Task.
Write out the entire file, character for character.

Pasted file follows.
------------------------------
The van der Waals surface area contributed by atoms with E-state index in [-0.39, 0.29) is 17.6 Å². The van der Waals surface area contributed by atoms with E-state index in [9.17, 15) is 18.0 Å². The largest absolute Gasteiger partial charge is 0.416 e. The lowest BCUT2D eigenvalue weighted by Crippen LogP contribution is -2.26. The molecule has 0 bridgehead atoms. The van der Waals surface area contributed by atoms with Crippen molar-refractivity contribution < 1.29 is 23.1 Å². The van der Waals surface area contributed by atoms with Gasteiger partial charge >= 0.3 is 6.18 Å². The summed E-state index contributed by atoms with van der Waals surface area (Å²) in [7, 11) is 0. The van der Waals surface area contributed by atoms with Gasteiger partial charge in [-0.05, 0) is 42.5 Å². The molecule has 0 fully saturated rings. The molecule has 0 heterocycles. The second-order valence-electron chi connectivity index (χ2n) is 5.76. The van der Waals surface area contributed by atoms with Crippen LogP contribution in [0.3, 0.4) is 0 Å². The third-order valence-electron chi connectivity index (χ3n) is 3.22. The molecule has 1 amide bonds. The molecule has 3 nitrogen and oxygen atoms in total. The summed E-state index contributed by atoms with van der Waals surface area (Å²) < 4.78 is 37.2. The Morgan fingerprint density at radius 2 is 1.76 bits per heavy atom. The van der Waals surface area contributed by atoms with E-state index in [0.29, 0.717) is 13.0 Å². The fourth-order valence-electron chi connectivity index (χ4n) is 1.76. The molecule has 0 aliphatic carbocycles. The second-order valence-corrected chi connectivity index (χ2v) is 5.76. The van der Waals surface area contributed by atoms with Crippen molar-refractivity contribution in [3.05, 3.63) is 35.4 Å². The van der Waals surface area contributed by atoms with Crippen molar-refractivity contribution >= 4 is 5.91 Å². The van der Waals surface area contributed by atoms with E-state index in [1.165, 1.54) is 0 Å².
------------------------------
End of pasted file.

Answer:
The van der Waals surface area contributed by atoms with E-state index in [-0.39, 0.29) is 17.6 Å². The van der Waals surface area contributed by atoms with E-state index in [9.17, 15) is 18.0 Å². The largest absolute Gasteiger partial charge is 0.416 e. The lowest BCUT2D eigenvalue weighted by Crippen LogP contribution is -2.26. The molecule has 0 bridgehead atoms. The van der Waals surface area contributed by atoms with Crippen molar-refractivity contribution < 1.29 is 23.1 Å². The van der Waals surface area contributed by atoms with Gasteiger partial charge >= 0.3 is 6.18 Å². The summed E-state index contributed by atoms with van der Waals surface area (Å²) in [7, 11) is 0. The van der Waals surface area contributed by atoms with Gasteiger partial charge in [-0.05, 0) is 42.5 Å². The molecule has 0 fully saturated rings. The molecule has 0 heterocycles. The second-order valence-electron chi connectivity index (χ2n) is 5.76. The van der Waals surface area contributed by atoms with Crippen LogP contribution in [0.3, 0.4) is 0 Å². The third-order valence-electron chi connectivity index (χ3n) is 3.22. The molecule has 1 amide bonds. The molecule has 3 nitrogen and oxygen atoms in total. The summed E-state index contributed by atoms with van der Waals surface area (Å²) < 4.78 is 37.2. The Morgan fingerprint density at radius 2 is 1.76 bits per heavy atom. The van der Waals surface area contributed by atoms with E-state index in [0.29, 0.717) is 13.0 Å². The fourth-order valence-electron chi connectivity index (χ4n) is 1.76. The molecule has 0 aliphatic carbocycles. The second-order valence-corrected chi connectivity index (χ2v) is 5.76. The van der Waals surface area contributed by atoms with Crippen molar-refractivity contribution in [3.05, 3.63) is 35.4 Å². The van der Waals surface area contributed by atoms with Crippen molar-refractivity contribution >= 4 is 5.91 Å². The van der Waals surface area contributed by atoms with E-state index in [1.165, 1.54) is 0 Å².